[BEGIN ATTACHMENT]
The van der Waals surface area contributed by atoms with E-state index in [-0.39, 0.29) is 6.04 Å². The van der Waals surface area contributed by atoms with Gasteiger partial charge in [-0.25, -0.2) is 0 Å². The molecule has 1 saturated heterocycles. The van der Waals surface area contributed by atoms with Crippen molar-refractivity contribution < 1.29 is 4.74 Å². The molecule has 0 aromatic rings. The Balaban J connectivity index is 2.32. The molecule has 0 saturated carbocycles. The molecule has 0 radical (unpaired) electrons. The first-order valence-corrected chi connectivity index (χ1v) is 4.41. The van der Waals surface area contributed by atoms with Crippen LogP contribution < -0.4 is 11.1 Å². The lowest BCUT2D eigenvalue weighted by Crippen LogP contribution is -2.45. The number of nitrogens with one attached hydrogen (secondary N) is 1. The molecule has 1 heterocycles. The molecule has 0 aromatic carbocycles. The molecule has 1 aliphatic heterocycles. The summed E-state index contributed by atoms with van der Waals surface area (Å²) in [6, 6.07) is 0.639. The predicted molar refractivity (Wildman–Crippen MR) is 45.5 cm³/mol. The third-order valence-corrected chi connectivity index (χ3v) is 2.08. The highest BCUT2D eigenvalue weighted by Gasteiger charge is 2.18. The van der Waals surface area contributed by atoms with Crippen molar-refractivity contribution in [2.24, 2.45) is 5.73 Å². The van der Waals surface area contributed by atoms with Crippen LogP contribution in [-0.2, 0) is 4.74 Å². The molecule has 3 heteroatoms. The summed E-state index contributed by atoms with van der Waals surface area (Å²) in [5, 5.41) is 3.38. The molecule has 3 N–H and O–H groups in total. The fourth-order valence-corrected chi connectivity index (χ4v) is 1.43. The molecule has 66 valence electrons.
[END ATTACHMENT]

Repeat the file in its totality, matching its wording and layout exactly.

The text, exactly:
The van der Waals surface area contributed by atoms with E-state index in [-0.39, 0.29) is 6.04 Å². The van der Waals surface area contributed by atoms with Gasteiger partial charge in [-0.25, -0.2) is 0 Å². The molecule has 1 saturated heterocycles. The van der Waals surface area contributed by atoms with Crippen molar-refractivity contribution < 1.29 is 4.74 Å². The molecule has 0 aromatic rings. The Balaban J connectivity index is 2.32. The molecule has 0 saturated carbocycles. The molecule has 0 radical (unpaired) electrons. The first-order valence-corrected chi connectivity index (χ1v) is 4.41. The van der Waals surface area contributed by atoms with Crippen LogP contribution < -0.4 is 11.1 Å². The lowest BCUT2D eigenvalue weighted by Crippen LogP contribution is -2.45. The number of nitrogens with one attached hydrogen (secondary N) is 1. The molecule has 1 heterocycles. The molecule has 0 aromatic carbocycles. The molecule has 1 aliphatic heterocycles. The summed E-state index contributed by atoms with van der Waals surface area (Å²) in [6, 6.07) is 0.639. The predicted molar refractivity (Wildman–Crippen MR) is 45.5 cm³/mol. The third-order valence-corrected chi connectivity index (χ3v) is 2.08. The highest BCUT2D eigenvalue weighted by Gasteiger charge is 2.18. The van der Waals surface area contributed by atoms with Crippen molar-refractivity contribution in [2.24, 2.45) is 5.73 Å². The van der Waals surface area contributed by atoms with Crippen LogP contribution in [-0.2, 0) is 4.74 Å². The molecule has 3 heteroatoms. The summed E-state index contributed by atoms with van der Waals surface area (Å²) in [5, 5.41) is 3.38. The molecule has 3 N–H and O–H groups in total. The fourth-order valence-corrected chi connectivity index (χ4v) is 1.43. The molecule has 66 valence electrons.